Data analytics company, FICO announced that it is making big changes on its credit scoring system that would likely affect 110 million Americans starting this summer.
The company said they are ‘concerned’ of what will happen to the economy in case the average credit score increases over 700. The decision for the change is also a result of the settlement of big credit information companies to overhaul its reporting.
FICO, together with TransUnion LLC, Experian Information Solutions Inc., and Equifax Information Services, agreed to handle errors in the credit information of consumers and include unpaid medical bills.
Under the new credit scoring system of FICO, lenders will have improved lending decisions. This results in 10 percent reduction in defaults on new credit cards and 9 percent reduction on new auto loans, and 17 percent reduction for new mortgages defaults.
The new default credit scoring system will affect millions of Americans, especially those with lower scores. With the reduction that will happen, the scores will hit the thin line of bad credit score. Those who also carry balances month to month can be greatly affected as the new credit scoring model would affect incorporate consumers’ account balances for the previous 24 months.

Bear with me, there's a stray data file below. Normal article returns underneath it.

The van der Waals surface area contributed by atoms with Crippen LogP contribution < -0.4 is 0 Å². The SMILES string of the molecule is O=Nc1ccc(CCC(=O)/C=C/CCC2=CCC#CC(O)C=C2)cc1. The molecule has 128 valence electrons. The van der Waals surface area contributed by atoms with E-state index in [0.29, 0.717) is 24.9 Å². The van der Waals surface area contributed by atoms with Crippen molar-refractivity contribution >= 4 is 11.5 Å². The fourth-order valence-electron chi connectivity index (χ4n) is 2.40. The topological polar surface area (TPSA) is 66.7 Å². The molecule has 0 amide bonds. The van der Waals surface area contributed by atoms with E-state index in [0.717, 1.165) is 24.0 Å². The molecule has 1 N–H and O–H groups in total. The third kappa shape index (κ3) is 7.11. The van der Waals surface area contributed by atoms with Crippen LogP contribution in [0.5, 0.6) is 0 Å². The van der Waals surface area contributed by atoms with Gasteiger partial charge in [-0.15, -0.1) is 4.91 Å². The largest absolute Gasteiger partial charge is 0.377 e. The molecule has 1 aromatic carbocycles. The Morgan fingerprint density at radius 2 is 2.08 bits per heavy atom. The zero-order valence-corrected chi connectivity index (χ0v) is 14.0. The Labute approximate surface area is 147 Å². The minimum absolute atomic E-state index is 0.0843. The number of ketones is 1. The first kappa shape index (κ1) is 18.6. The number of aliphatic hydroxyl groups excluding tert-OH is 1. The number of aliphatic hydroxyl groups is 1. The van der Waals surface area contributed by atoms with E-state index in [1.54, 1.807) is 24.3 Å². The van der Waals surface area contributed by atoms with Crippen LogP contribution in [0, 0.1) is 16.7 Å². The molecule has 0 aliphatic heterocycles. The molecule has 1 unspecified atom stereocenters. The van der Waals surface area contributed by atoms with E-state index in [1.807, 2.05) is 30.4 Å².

“Those consumers with recent delinquency or high utilization are likely going to see a downward shift and depending on the severity and recency of the delinquency it could be significant,” said FICO product management vice president Dave Shellenberger.
The estimate computation of FICO is, about 40 million will see an upward shift on their credit scores, about 20 points. However, more than 4o million will see a downward shift.
Experts on credit scores believe that this overhaul isn’t ‘consumer-friendly.’ John Ulzheimer said. “People who have elevated risk are going to score lower. That’s always what you see in a newly developed model when you compare score distributions to other models,” said Ulzheimer.